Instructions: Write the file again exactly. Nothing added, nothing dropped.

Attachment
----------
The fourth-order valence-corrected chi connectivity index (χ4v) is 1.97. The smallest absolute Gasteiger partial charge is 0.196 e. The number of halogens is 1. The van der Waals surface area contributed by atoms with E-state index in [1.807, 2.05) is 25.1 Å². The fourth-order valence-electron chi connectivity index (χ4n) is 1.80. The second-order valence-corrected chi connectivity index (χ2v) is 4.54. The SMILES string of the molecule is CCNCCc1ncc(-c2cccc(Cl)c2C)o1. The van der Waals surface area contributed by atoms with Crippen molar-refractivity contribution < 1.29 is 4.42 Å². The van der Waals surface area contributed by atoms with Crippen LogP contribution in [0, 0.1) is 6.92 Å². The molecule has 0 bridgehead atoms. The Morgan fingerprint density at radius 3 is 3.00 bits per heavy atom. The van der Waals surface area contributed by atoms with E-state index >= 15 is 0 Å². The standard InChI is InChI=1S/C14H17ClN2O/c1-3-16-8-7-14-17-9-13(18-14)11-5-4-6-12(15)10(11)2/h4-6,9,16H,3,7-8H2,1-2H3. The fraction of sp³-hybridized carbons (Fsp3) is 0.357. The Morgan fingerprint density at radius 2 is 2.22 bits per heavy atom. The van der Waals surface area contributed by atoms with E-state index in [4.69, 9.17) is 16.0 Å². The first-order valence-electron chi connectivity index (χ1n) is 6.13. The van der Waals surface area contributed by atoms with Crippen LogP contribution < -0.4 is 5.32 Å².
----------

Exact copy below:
The fourth-order valence-corrected chi connectivity index (χ4v) is 1.97. The smallest absolute Gasteiger partial charge is 0.196 e. The number of halogens is 1. The van der Waals surface area contributed by atoms with E-state index in [1.807, 2.05) is 25.1 Å². The fourth-order valence-electron chi connectivity index (χ4n) is 1.80. The second-order valence-corrected chi connectivity index (χ2v) is 4.54. The SMILES string of the molecule is CCNCCc1ncc(-c2cccc(Cl)c2C)o1. The van der Waals surface area contributed by atoms with Crippen molar-refractivity contribution < 1.29 is 4.42 Å². The van der Waals surface area contributed by atoms with Crippen LogP contribution in [0, 0.1) is 6.92 Å². The molecule has 0 bridgehead atoms. The Morgan fingerprint density at radius 3 is 3.00 bits per heavy atom. The van der Waals surface area contributed by atoms with E-state index >= 15 is 0 Å². The standard InChI is InChI=1S/C14H17ClN2O/c1-3-16-8-7-14-17-9-13(18-14)11-5-4-6-12(15)10(11)2/h4-6,9,16H,3,7-8H2,1-2H3. The fraction of sp³-hybridized carbons (Fsp3) is 0.357. The Morgan fingerprint density at radius 2 is 2.22 bits per heavy atom. The van der Waals surface area contributed by atoms with E-state index in [4.69, 9.17) is 16.0 Å². The first-order valence-electron chi connectivity index (χ1n) is 6.13. The van der Waals surface area contributed by atoms with Crippen LogP contribution < -0.4 is 5.32 Å².